Medical Isotopes – International Experts Call For Action To Secure Supply
International experts from irradiating reactors, other isotope producers, and direct users urgently call for a long-term strategy to prevent a critical shortage of research and production capacities. They jointly ask for a common framework that stimulates much needed policy changes and investments. The high-level speakers unanimously highlighted the crucial role medical radioisotopes play in beating cancer and stressed the necessity to secure a reliable, stable production and supply chain for the future. Indeed, the challenges of technologies and increasing demands rise at the same pace as the importance of the sector.
Europe plays an essential role in the production of medical radioisotopes. Just consider that 4 neutron irradiation services suppliers on 6 and the 2 largest separation facilities for 99Mo are located on our continent, where more than 1,500 nuclear medicine centres deliver about 10 million procedures to patients each year. At the European level, the Euratom Supply Agency (ESA) is co-chairing the European Observatory on the Supply of Medical Radioisotopes, which plays an important role in monitoring all the aspects related to this field.
Medical progress and innovation lead the radioisotopes market to a continuous evolution. Currently, promising therapeutic medical radioisotopes like lutetium-177 (177Lu) or actinium-225 (225Ac) are gaining their place in this market and others like terbium-161 (161Tb) or copper-64 (64Cu) are gaining attention. Therapies based on the use of these radioisotopes are recording positive results, saving thousands of lives with a limited number of non-invasive applications and a low level of toxicity.
The global demand for these and other radioisotopes is expected to increase dramatically in the coming years. The current European Research Reactor fleet is not sufficient to meet the future increasing demand for those radiopharmaceuticals requiring neutron irradiation for their production. This is certainly the case if some of the existing reactors would reach their end of life, so new and different facilities are necessary to avoid any shortages.
The successful cooperation between research reactors in Europe has already prevented the radioisotopes shortage on several occasions. The last one happened at the beginning of 2022 when a rescheduling of work at the MARIA research reactor in Poland and extending operating cycle of the BR-2 research reactor in Belgium prevented temporary shortages of medical molybdenum-99 (99Mo) due to the temporary shutdown of HFR reactor in The Netherlands for one cycle. Panelists discussed the possibility of making up for the lack of research reactors in Eastern Europe by supporting the younger MARIA reactor (operating since 1974) to become a regional cooperation center. The development and building-up of the medical isotope production at traditionally beam-line type research reactors like FRM II in Germany and ILL in France is helpful to avoid such critical shortages in the future and to improve the European capacities.
Cyclotrons and other particle accelerators established themselves as part of the dynamic developments. In combination with Research Reactors and novel neutron sources, they can support the supply of medical isotopes for a part of the growing market. Such complementarity requires a strong cooperation between the different communities, as well as mutual, positive communication and efforts. Still, as clearly confirmed by the recently published SAMIRA and SMER reports, a stable supply of the full portfolio of medical isotopes will continue to also depend on the availability of Research Reactors – which will undoubtedly face significant challenges in keeping up with the dynamics.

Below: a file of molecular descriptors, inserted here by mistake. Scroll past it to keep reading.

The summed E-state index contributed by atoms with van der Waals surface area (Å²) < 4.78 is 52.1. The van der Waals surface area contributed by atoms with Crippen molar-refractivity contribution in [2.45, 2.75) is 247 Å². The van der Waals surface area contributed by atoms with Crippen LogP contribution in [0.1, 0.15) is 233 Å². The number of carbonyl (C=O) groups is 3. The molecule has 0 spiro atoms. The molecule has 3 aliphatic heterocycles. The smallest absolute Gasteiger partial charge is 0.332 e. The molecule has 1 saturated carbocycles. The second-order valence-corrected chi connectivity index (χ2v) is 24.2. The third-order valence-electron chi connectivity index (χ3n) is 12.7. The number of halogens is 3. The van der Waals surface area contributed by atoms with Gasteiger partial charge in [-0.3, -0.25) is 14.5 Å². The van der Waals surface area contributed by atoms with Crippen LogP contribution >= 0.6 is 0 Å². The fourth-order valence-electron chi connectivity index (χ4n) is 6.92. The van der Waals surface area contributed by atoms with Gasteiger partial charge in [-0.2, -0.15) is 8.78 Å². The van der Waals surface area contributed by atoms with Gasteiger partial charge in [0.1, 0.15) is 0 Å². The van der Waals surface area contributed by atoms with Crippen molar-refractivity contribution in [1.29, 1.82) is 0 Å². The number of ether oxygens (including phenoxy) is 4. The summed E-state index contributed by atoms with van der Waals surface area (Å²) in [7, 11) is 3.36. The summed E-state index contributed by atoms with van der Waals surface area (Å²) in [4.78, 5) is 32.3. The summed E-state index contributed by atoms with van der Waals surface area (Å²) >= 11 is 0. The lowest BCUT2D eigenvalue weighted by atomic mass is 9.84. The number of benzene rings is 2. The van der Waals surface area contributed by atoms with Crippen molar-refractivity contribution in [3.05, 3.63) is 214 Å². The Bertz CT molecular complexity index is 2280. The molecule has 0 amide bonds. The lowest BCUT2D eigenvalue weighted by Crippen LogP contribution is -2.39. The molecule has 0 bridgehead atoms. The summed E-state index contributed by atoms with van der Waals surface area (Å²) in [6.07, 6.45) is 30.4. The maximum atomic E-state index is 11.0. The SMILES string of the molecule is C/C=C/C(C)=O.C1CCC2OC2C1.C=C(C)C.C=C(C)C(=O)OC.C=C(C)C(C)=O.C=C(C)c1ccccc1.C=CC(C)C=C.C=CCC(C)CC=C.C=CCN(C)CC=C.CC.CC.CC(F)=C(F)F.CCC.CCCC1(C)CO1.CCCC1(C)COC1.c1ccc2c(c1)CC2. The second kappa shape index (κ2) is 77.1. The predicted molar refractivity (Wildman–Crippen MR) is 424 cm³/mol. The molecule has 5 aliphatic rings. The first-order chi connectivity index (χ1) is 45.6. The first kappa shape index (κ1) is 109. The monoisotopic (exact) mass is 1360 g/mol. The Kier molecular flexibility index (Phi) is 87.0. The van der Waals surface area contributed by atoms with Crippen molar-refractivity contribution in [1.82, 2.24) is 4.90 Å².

An increasing number of standards and regulations adopted in research reactors from nuclear power plants are rarely easily implemented in existing installations, causing the increase of the resources needed for justification of continued operation. And while life-time management operations currently allow for keeping up the lifesaving production of medical isotopes, the gap will inevitably increase if major isotope producing European research reactors shut down without available replacement. A long-term strategy is urgently needed to prevent a critical shortage of research and production capacities.
Many of the novel isotopes are based on irradiations of isotopically pure powders of non-radioactive material, a resource which is relatively rare for some of these. The stable isotopes supply situation depends on the production methods for each one individually, with some of the more crucial ones currently supplied by a single source. As the development of additional production infrastructures is a capital-intensive endeavor, the business case tends to be unfavorable as long as the market forecasts are unclear. Oppositely, the successful development of new radio-pharmaceutical products will only be sponsored if there is a stable supply chain available, which includes a reliable, diverse, and sustained supply of precursor material. An issue where the supply of the precursor material would threaten the deployment of new radiopharmaceuticals, which has occurred in the past, should be avoided, and fortunately current projections estimate that new players are expected to emerge in the stable isotope supply field over the coming years, as long as the positive forecasts for the development of the radiopharma field continue to be realised. It remains to be seen to what extent some of these new players will be in Europe, which threatens the independency of the European isotope production chain.